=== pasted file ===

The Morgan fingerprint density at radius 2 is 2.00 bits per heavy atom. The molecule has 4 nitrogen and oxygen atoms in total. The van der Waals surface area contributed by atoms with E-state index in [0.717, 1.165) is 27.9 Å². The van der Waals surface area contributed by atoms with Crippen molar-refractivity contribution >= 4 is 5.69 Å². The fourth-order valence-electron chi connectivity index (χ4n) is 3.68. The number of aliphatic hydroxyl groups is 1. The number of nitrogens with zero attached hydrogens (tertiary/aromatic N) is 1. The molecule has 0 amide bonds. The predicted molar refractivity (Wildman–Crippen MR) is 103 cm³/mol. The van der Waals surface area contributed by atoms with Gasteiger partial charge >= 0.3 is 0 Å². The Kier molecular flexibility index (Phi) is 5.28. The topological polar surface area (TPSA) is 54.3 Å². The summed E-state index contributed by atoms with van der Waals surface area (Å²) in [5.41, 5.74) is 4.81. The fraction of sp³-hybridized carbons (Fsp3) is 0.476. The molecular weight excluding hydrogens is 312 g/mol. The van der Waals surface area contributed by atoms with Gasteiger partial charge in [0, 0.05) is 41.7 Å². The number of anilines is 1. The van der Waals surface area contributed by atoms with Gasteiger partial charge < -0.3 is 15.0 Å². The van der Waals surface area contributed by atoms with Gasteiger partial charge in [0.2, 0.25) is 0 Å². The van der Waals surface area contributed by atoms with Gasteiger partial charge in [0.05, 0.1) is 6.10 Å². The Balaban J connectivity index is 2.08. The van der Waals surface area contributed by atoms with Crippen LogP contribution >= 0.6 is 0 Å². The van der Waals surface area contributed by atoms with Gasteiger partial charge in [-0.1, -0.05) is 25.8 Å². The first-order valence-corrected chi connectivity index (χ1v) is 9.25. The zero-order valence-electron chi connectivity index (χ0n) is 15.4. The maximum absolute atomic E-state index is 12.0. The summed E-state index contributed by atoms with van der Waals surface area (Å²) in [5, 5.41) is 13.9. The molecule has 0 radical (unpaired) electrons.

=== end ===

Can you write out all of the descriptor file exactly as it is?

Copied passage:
The Morgan fingerprint density at radius 2 is 2.00 bits per heavy atom. The molecule has 4 nitrogen and oxygen atoms in total. The van der Waals surface area contributed by atoms with E-state index in [0.717, 1.165) is 27.9 Å². The van der Waals surface area contributed by atoms with Crippen molar-refractivity contribution >= 4 is 5.69 Å². The fourth-order valence-electron chi connectivity index (χ4n) is 3.68. The number of aliphatic hydroxyl groups is 1. The number of nitrogens with zero attached hydrogens (tertiary/aromatic N) is 1. The molecule has 0 amide bonds. The predicted molar refractivity (Wildman–Crippen MR) is 103 cm³/mol. The van der Waals surface area contributed by atoms with Gasteiger partial charge >= 0.3 is 0 Å². The Kier molecular flexibility index (Phi) is 5.28. The topological polar surface area (TPSA) is 54.3 Å². The summed E-state index contributed by atoms with van der Waals surface area (Å²) in [5.41, 5.74) is 4.81. The fraction of sp³-hybridized carbons (Fsp3) is 0.476. The molecular weight excluding hydrogens is 312 g/mol. The van der Waals surface area contributed by atoms with Gasteiger partial charge in [0, 0.05) is 41.7 Å². The number of anilines is 1. The van der Waals surface area contributed by atoms with Gasteiger partial charge < -0.3 is 15.0 Å². The van der Waals surface area contributed by atoms with Gasteiger partial charge in [0.2, 0.25) is 0 Å². The van der Waals surface area contributed by atoms with Gasteiger partial charge in [0.05, 0.1) is 6.10 Å². The Balaban J connectivity index is 2.08. The van der Waals surface area contributed by atoms with Crippen LogP contribution >= 0.6 is 0 Å². The van der Waals surface area contributed by atoms with Gasteiger partial charge in [-0.1, -0.05) is 25.8 Å². The first-order valence-corrected chi connectivity index (χ1v) is 9.25. The zero-order valence-electron chi connectivity index (χ0n) is 15.4. The maximum absolute atomic E-state index is 12.0. The summed E-state index contributed by atoms with van der Waals surface area (Å²) in [5, 5.41) is 13.9. The molecule has 0 radical (unpaired) electrons.